Deescalation: Completely Misunderstood, Employed & Trained

By Jim Glennon  |   Aug 3, 2020

Editor’s note: We continue to receive heavy feedback on this article and hear it referenced often in national discussions regarding deescalation. In light of its popularity we’re republishing this for those who didn’t see it the first time it ran. Be sure to register for the new “Deescalation, Intervention & Force Mitigation” courses we’re got coming up. Click here for the schedule.

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Over the past few weeks, we’ve heard the term “deescalation training” as a sort of rallying cry from all quarters of the country: grieving families, the media, activists, local and national politicians, and even the President of the United States have enshrined those two words into the national lexicon.

After a video of almost any force event gains an audience of a viral nature, someone—usually someone who knows nothing about police work or dealing with noncompliant people—demands to know why the officer didn’t use deescalation tactics.

The media often picks up on the question and invites some self-described specialist to sit down and give an opinion about what the officer could have said or done to avoid using force. The observation (I’m going to use some psychological terminology here) is usually meandering, blathering mumbo jumbo that infers a dangerous and misleading misnomer, which is this: anyone can be deescalated if an officer chooses to utilize a deescalation tactic.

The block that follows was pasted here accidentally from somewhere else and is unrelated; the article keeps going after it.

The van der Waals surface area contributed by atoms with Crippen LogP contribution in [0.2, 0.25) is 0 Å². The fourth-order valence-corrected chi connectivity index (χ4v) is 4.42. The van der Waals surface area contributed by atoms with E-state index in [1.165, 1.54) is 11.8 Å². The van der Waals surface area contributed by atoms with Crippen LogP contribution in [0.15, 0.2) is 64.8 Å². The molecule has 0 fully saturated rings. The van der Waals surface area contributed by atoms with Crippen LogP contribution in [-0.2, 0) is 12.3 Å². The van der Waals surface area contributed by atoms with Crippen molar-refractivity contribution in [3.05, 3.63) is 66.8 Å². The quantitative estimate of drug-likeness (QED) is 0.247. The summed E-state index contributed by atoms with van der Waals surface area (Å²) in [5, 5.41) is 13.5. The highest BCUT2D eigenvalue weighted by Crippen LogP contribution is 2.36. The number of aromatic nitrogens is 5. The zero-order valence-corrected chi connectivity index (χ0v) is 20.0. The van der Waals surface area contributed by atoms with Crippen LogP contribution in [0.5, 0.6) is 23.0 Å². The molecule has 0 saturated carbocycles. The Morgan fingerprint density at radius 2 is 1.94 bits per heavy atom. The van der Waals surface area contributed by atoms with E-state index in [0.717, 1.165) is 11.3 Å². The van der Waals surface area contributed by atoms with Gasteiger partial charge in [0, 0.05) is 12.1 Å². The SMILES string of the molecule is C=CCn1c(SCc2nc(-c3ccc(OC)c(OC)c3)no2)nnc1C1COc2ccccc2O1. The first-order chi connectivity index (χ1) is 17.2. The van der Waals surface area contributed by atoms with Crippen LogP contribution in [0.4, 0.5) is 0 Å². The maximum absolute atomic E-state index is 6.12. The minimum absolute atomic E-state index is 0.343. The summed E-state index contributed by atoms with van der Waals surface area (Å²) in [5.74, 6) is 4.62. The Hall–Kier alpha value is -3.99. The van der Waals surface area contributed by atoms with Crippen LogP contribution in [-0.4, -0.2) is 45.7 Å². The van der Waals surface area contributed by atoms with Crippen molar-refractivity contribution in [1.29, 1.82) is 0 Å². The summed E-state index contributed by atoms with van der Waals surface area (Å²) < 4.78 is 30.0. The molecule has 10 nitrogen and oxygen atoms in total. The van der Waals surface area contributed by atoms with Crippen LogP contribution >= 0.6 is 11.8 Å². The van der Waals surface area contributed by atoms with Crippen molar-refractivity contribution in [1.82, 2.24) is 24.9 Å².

What’s worse is the next conclusion: if the person wasn’t deescalated, then the officer in question simply and purposely chose not to utilize a well-established and proven deescalation tactic.

It is therefore inferred that the failure to employ deescalation tactics was a callous choice—a heartless decision which resulted in preventable injury or, worse, death.

All the officer had to do was pull from his quiver the deescalation arrow and launch it. The situation would have calmed! The stress would have dissipated. All would have been at peace. No one would have been injured.

But he chose not to.

And all of that is complete nonsense.

But the blame is placed, the myth flourishes, and expectations grow.

Critical thinking is ignored.

And in police agencies, too often, as far as the higher-ups are concerned, proof is all that matters. Just prove that you’ve attended some sort of deescalation training. Check the box in case someone investigates us. Clear the agency of liability and culpability.